up and speed_down repeat the decisions of drivers which change as the actions of
policemen change.
Game-players, including policemen and drivers, calculate the expected value of
their action, and take an action which will bring them higher utility. For example,
if the expected value of patrol (eup) exceeds the expected value of non-patrol,
policemen tend to quit their patrol and go back to their offices. We introduce four
table functions to represent how many people change their action according to the
expected value of respective acts; patrol_to_office and office_to_patrol for police-
men, conform_to_violation and violation_to_conform for drivers. We assume linear
relationships between the expected values and the proportion of game-players
changing their action, as shown in Figure 2. This assumption will simplify the
qualitative analysis of the equation structure of our system dynamics model for a
mixed-strategy game.
Eight constant variables correspond to eight payoffs in Table 1. They are
summarized in Table 2, in which cells in the third column display values of payoffs
assumed in the model. Payoff values are assumed to satisfy the conditions of a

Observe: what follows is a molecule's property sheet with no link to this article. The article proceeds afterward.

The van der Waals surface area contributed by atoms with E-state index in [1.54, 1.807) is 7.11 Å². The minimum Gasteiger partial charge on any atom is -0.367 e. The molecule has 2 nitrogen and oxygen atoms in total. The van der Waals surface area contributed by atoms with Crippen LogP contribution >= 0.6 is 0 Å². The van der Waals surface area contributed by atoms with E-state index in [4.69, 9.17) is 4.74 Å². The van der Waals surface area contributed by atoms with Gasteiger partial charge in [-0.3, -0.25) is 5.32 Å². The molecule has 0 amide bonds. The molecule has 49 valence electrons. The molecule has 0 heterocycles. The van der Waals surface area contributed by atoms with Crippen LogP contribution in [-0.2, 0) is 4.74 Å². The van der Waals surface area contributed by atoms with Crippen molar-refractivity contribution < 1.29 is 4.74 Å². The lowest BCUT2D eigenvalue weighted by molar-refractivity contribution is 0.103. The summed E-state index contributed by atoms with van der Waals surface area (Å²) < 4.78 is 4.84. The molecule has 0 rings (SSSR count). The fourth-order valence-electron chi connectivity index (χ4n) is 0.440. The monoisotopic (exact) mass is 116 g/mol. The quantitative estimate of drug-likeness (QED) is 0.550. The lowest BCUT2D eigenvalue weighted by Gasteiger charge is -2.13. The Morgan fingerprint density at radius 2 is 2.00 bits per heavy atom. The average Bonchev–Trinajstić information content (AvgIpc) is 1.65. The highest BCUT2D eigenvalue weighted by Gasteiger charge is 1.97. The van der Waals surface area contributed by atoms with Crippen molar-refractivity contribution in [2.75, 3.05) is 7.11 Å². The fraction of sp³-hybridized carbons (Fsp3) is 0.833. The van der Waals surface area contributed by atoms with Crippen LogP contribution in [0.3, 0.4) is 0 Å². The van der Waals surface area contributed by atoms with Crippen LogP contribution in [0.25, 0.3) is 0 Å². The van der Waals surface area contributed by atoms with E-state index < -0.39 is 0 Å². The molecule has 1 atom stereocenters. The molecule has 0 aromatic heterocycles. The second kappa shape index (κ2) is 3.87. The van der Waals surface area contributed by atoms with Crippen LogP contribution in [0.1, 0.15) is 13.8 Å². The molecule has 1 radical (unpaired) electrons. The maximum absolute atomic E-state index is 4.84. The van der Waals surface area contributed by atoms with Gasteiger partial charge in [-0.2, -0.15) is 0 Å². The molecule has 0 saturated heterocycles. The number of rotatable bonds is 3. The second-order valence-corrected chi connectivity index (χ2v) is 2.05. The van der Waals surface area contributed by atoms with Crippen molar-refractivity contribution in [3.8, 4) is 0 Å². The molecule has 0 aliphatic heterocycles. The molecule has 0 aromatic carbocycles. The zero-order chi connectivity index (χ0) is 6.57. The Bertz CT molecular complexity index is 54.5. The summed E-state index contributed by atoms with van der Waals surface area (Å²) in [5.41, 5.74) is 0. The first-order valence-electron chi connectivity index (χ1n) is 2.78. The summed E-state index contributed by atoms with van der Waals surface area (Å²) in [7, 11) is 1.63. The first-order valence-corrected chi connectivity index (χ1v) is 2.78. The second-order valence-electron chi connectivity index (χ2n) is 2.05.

mixed-strategy game; c1 > a1, b > d1, a2 > b2 and d2 > c2.
In addition to these basic assumptions, we have added some assumptions for
making the model clear and similar to the real world. We have assumed that dpvp
(a1) is worst for the driver and dpvnp (b1) is best for the driver. While ppvnp (b2)
is assumed worst for the police, ppvp (a2) is assumed best for them. One can
38 System Dynamics Review Volume 13 Number 1 Spring 1997

Fig 2. Linear
relationship between
the expected value
and the proportion of
game players changing
their actions

Table 2. Constant Symbols for Constant variables in SD model Value assumed


variables for payoffs in payoffs in Table 1
the game
a1 dpvp (driver payoff for violation with patrol) 1
b1 dpvnp (driver payoff for violation with no patrol) 4
c1 dpcp (driver payoff for conforming with patrol) 3
d1 dpcnp (driver payoff for conforming with no patrol) 2
a2 ppvp (police payoff for violation with patrol) 4
b2 ppvnp (police payoff for violation with no patrol) 1
c2 ppcp (police payoff for conforming with patrol) 2
d2 ppcnp (police payoff for conforming with no patrol) 3

however, simulate the model without these additional assumptions and get results
consistent with ours.
The equilibrium state in the model can be calculated by applying the Eqs. 1 and